Moi called for snap elections after the 1982 attempted coup and I saw a chance to venture into elective politics. I defeated a Kibaki henchman called James Njiru to become MP. Interestingly, Moi appointed me an assistant minister yet his DC couldn’t not allow me to campaign freely. But in the 1988 mlolongo elections, I was removed.
Moi’s men wanted most of Kibaki’s friends voted out. Even Kibaki was initially meant to go but being a vice-president at the time, he bitterly complained. They realised he was too big to be removed through blatant rigging. Courtesy of the noise he made, he survived. That is the day he said even rigging requires intelligence.
I went back to my consultancy. For some reason I didn’t go back to Parliament until 1997 because I had refused to join Kibaki in DP and also refused to join Kenneth Matiba in Ford Asili.
Why didn’t you join them?
I was asked that question many times. People could not understand where I was coming from as the two were my closest friends. We had all studied at Makerere University, but my interaction with Kibaki happened when he taught us. He taught me economics in my second and third years.
Kibaki had gone before us but Matiba left one year before I came to Makerere. But we were not friends because we were in Makerere, it was because we had the same line of thinking for this country.
I had warned Kibaki that by forming DP, he was creating the best window for Moi to win this election. That was in 1992. He told me my thoughts were far-fetched. So I told him I am not coming and I did not join DP and so I lost my seat because in Central Province then, you would not be elected unless you joined Kibaki or Matiba. You know how Kenya’s politics are designed.
Matiba formed Ford Asili after splitting with Jaramogi. I asked him why the hell? Kimani Wanyoike, Charles Rubia, Maina Wanjigi, Titus Mbathi and myself pleaded with him not to go that route but he said ‘I cannot work with that old man (Jaramogi)’. He said the old man was leading them nowhere. He went away and I told him ‘I ain’t joining you’. That’s how I lost the Kirinyaga West seat.
At what point did you decide it is Kibaki and not Matiba?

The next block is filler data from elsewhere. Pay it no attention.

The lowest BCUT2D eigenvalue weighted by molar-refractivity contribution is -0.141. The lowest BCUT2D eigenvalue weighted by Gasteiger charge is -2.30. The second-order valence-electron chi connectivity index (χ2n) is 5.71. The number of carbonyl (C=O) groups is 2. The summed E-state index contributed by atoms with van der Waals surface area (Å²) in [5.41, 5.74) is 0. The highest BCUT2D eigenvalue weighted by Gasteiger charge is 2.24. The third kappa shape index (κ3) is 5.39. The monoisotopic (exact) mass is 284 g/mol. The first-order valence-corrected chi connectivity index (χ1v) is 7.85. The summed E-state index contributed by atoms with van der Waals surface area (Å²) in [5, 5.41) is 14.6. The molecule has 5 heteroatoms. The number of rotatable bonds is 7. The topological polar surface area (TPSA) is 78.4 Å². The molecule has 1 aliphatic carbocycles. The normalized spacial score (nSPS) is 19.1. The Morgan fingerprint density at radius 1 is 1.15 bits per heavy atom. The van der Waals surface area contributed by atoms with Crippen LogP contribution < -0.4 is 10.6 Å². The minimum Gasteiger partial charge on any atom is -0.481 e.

In 1996, I met with Kiraitu Murungi and said it is good to go and help Kibaki win because people who were helping him were making mistakes.
In 1996 Kibaki came to Kirinyaga to have a big rally where I joined him in DP. In 1997, I was heavily involved in his campaigns and he won but he was denied that seat by Moi because Moi extended the elections by a day. In 1997 Matiba was sick so he did not stand.
I won a seat back to Parliament and Kibaki made me his shadow Minister for Economic Planning and Development. We pushed on until 2002 came.
I didn’t defend my seat that year. I asked Kibaki to allow me to manage his campaigns. Remember I was the chairman of his campaign in 2002. That was the best election that Kenya has ever held. There was no violence or cheating.
Do you think Kibaki would have won without Raila’s support, especially his famous ‘Kibaki Tosha’ declaration?
Raila joined us in October when the election was coming in December. They had been humiliated by Moi in Kasarani when he unveiled Uhuru as his preferred successor. The endorsement helped, but in my view, we would have still won but with a slim majority. But by Raila coming we won by landslide.
Before that, Kibaki was involved in an accident. How did you receive the news?
I was waiting for him that evening. He had gone to Machakos and Kitui for campaigns and I was left in Nairobi organising campaign functions. We had a very important meeting. It was regarding that campaign and some of the strategies we were going to deploy to be elected.
He had called to say ‘wait for me at 7 o’clock I will be there’, only to hear that they had had an accident. It came as a shock. It was David Musila who took the old man from the ditch to his car and drove him to Nairobi. I was waiting there and it was terrible.
When he got to the hospital, it was decided that he goes to London and I was left here to organise his campaign with Raila, Kalonzo, Saitoti, Ngilu and Wamalwa. We went on with the campaigns and he came and we won.